Invisible illnesses are conditions patients have that are not obvious when looking at them. Often people with an invisible illness face a lot of prejudice; others accuse them of faking, lying or exaggerating their illness. People just don’t fully understand what patients with invisible illnesses are going through.
Just because you cannot see a person’s illness doesn’t mean they don’t have one. Just because a person looks OK doesn’t mean that they’re feeling OK. Invisible illnesses often have no cure and patients need to take medication for the rest of their lives to help control and manage the symptoms.
Here are some of the invisible illnesses that could be affecting your friends and colleagues that you wouldn’t know about unless they told you (based on information from bustle.com):
This chronic lung disease is usually due to either a childhood infection that has compromised the lungs or another serious lung disease like COPD or cystic fibrosis. Scarring of the bronchi (branches in the lungs) makes breathing difficult and often results in a chronic cough, chest pain, wheezing, and shortness of breath.
Inflammatory Bowel Disease
Not to be confused with irritable bowel disease, this serious autoimmune disease manifests itself as either Crohn’s disease or ulcerative colitis. Patients with IBD suffer painful ulcers in their digestive tract leading to many symptoms such as internal bleeding, diarrhea and constipation, abdomen pain, fatigue and weight loss. Many patients will need to have part of their colon removed.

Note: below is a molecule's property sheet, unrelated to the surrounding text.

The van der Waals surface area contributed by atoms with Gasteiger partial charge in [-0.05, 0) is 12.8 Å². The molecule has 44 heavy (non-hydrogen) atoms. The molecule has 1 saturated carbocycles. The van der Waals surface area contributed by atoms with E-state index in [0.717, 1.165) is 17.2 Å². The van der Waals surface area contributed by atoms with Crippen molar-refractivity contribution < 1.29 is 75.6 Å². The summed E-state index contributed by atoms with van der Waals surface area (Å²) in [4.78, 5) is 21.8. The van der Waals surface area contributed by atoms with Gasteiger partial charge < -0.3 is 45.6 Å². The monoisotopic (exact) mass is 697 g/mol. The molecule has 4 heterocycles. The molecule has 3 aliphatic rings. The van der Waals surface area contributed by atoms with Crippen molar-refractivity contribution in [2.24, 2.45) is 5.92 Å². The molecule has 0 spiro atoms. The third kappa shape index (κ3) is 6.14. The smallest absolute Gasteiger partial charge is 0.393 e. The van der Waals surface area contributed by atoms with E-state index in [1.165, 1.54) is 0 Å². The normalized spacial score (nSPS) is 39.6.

Cancer comes in many different forms and certainly for most cases you wouldn’t know a person was being treated for cancer unless they told you. While chemotherapy can often make cancer patients lose their hair, other forms of cancer treatment leave no visible outward signs.
Scleroderma is an autoimmune disease that causes an over-production of collagen. This can lead to problems with skin thickening, joint pain, and internal organ complications. While many scleroderma patients suffer from obvious facial and body changes, other scleroderma patients will not have any visible signs of the disease or signs that are hard for an untrained eye to spot.
Cystic fibrosis is a disease where patients have an increased level of mucus in their vital organs. This primarily affects the lungs and pancreas and is life-threatening. Cystic fibrosis leaves patients susceptible to serious and sometimes fatal lung infections and their pancreas is unable to produce enzymes needed to extract nutrients from food.
Pulmonary fibrosis is a serious lung disease where scarring of the lung tissue leads to chronic shortness of breath and fatigue. Patients may have pulmonary fibrosis as a secondary illness to an autoimmune disease such as scleroderma or lupus.